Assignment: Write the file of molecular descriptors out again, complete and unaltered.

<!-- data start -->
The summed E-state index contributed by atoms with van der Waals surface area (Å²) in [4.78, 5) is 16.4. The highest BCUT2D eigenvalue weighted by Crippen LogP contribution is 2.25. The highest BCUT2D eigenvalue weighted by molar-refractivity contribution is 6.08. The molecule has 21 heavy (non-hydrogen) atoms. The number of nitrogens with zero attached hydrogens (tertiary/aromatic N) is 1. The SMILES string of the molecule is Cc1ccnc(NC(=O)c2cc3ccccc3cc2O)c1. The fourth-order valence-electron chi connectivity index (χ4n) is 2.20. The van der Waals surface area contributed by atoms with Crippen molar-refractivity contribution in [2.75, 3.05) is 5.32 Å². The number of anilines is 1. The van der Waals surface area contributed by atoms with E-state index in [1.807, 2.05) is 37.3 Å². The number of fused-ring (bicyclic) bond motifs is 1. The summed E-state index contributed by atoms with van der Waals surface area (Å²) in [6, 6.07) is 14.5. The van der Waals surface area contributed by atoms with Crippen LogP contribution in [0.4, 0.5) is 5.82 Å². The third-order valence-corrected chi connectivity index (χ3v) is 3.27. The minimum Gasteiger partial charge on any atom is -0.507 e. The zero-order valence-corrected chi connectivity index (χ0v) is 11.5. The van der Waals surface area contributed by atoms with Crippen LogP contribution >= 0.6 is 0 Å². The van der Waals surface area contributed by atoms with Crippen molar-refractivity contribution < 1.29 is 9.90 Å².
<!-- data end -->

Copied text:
The summed E-state index contributed by atoms with van der Waals surface area (Å²) in [4.78, 5) is 16.4. The highest BCUT2D eigenvalue weighted by Crippen LogP contribution is 2.25. The highest BCUT2D eigenvalue weighted by molar-refractivity contribution is 6.08. The molecule has 21 heavy (non-hydrogen) atoms. The number of nitrogens with zero attached hydrogens (tertiary/aromatic N) is 1. The SMILES string of the molecule is Cc1ccnc(NC(=O)c2cc3ccccc3cc2O)c1. The fourth-order valence-electron chi connectivity index (χ4n) is 2.20. The van der Waals surface area contributed by atoms with Crippen molar-refractivity contribution in [2.75, 3.05) is 5.32 Å². The number of anilines is 1. The van der Waals surface area contributed by atoms with E-state index in [1.807, 2.05) is 37.3 Å². The number of fused-ring (bicyclic) bond motifs is 1. The summed E-state index contributed by atoms with van der Waals surface area (Å²) in [6, 6.07) is 14.5. The van der Waals surface area contributed by atoms with Crippen LogP contribution in [0.4, 0.5) is 5.82 Å². The third-order valence-corrected chi connectivity index (χ3v) is 3.27. The minimum Gasteiger partial charge on any atom is -0.507 e. The zero-order valence-corrected chi connectivity index (χ0v) is 11.5. The van der Waals surface area contributed by atoms with Crippen LogP contribution >= 0.6 is 0 Å². The van der Waals surface area contributed by atoms with Crippen molar-refractivity contribution < 1.29 is 9.90 Å².